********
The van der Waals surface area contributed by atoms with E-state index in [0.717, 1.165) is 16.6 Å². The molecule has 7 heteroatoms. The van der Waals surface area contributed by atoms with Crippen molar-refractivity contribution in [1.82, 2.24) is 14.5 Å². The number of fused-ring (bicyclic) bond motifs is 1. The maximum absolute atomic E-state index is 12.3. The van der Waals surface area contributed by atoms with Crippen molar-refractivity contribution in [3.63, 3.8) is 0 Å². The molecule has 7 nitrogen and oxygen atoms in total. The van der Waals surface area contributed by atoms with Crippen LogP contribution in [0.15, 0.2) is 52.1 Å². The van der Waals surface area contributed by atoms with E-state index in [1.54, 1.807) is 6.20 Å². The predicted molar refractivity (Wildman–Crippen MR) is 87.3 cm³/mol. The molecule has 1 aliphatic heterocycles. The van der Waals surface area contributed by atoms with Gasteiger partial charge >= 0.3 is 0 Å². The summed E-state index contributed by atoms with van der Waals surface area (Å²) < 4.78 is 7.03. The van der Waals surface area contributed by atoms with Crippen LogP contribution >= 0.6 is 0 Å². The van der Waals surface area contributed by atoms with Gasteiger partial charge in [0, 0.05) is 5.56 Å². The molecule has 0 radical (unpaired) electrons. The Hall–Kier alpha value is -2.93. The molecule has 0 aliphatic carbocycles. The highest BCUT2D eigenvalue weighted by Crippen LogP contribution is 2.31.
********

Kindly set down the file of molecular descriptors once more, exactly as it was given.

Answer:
The van der Waals surface area contributed by atoms with E-state index in [0.717, 1.165) is 16.6 Å². The molecule has 7 heteroatoms. The van der Waals surface area contributed by atoms with Crippen molar-refractivity contribution in [1.82, 2.24) is 14.5 Å². The number of fused-ring (bicyclic) bond motifs is 1. The maximum absolute atomic E-state index is 12.3. The van der Waals surface area contributed by atoms with Crippen molar-refractivity contribution in [3.63, 3.8) is 0 Å². The molecule has 7 nitrogen and oxygen atoms in total. The van der Waals surface area contributed by atoms with Crippen LogP contribution in [0.15, 0.2) is 52.1 Å². The van der Waals surface area contributed by atoms with E-state index in [1.54, 1.807) is 6.20 Å². The predicted molar refractivity (Wildman–Crippen MR) is 87.3 cm³/mol. The molecule has 1 aliphatic heterocycles. The van der Waals surface area contributed by atoms with Gasteiger partial charge >= 0.3 is 0 Å². The summed E-state index contributed by atoms with van der Waals surface area (Å²) < 4.78 is 7.03. The van der Waals surface area contributed by atoms with Crippen LogP contribution >= 0.6 is 0 Å². The van der Waals surface area contributed by atoms with Gasteiger partial charge in [0, 0.05) is 5.56 Å². The molecule has 0 radical (unpaired) electrons. The Hall–Kier alpha value is -2.93. The molecule has 0 aliphatic carbocycles. The highest BCUT2D eigenvalue weighted by Crippen LogP contribution is 2.31.